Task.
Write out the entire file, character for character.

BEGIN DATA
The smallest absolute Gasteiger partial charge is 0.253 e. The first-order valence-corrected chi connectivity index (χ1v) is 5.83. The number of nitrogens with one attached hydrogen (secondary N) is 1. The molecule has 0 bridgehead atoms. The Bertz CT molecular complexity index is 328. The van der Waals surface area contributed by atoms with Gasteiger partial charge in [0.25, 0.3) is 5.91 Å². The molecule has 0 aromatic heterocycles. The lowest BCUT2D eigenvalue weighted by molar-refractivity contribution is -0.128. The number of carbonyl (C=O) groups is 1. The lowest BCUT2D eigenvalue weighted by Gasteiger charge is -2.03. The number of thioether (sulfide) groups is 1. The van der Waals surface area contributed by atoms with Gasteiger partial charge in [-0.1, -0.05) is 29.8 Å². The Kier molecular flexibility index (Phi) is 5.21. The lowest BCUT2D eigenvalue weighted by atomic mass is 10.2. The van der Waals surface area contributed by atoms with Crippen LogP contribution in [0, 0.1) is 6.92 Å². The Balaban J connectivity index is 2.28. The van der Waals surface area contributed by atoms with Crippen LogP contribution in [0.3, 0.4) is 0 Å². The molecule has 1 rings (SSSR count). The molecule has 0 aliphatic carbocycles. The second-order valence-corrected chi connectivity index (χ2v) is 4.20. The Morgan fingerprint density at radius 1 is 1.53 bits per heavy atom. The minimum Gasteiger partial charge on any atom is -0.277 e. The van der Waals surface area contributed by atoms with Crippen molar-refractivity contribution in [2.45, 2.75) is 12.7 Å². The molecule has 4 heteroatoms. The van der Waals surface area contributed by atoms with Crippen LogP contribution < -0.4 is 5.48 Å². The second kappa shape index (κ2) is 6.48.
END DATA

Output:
The smallest absolute Gasteiger partial charge is 0.253 e. The first-order valence-corrected chi connectivity index (χ1v) is 5.83. The number of nitrogens with one attached hydrogen (secondary N) is 1. The molecule has 0 bridgehead atoms. The Bertz CT molecular complexity index is 328. The van der Waals surface area contributed by atoms with Gasteiger partial charge in [0.25, 0.3) is 5.91 Å². The molecule has 0 aromatic heterocycles. The lowest BCUT2D eigenvalue weighted by molar-refractivity contribution is -0.128. The number of carbonyl (C=O) groups is 1. The lowest BCUT2D eigenvalue weighted by Gasteiger charge is -2.03. The number of thioether (sulfide) groups is 1. The van der Waals surface area contributed by atoms with Gasteiger partial charge in [-0.1, -0.05) is 29.8 Å². The Kier molecular flexibility index (Phi) is 5.21. The lowest BCUT2D eigenvalue weighted by atomic mass is 10.2. The van der Waals surface area contributed by atoms with Crippen LogP contribution in [0, 0.1) is 6.92 Å². The Balaban J connectivity index is 2.28. The van der Waals surface area contributed by atoms with Crippen LogP contribution in [0.3, 0.4) is 0 Å². The molecule has 1 rings (SSSR count). The molecule has 0 aliphatic carbocycles. The second-order valence-corrected chi connectivity index (χ2v) is 4.20. The Morgan fingerprint density at radius 1 is 1.53 bits per heavy atom. The minimum Gasteiger partial charge on any atom is -0.277 e. The van der Waals surface area contributed by atoms with Crippen molar-refractivity contribution in [2.45, 2.75) is 12.7 Å². The molecule has 4 heteroatoms. The van der Waals surface area contributed by atoms with Crippen LogP contribution < -0.4 is 5.48 Å². The second kappa shape index (κ2) is 6.48.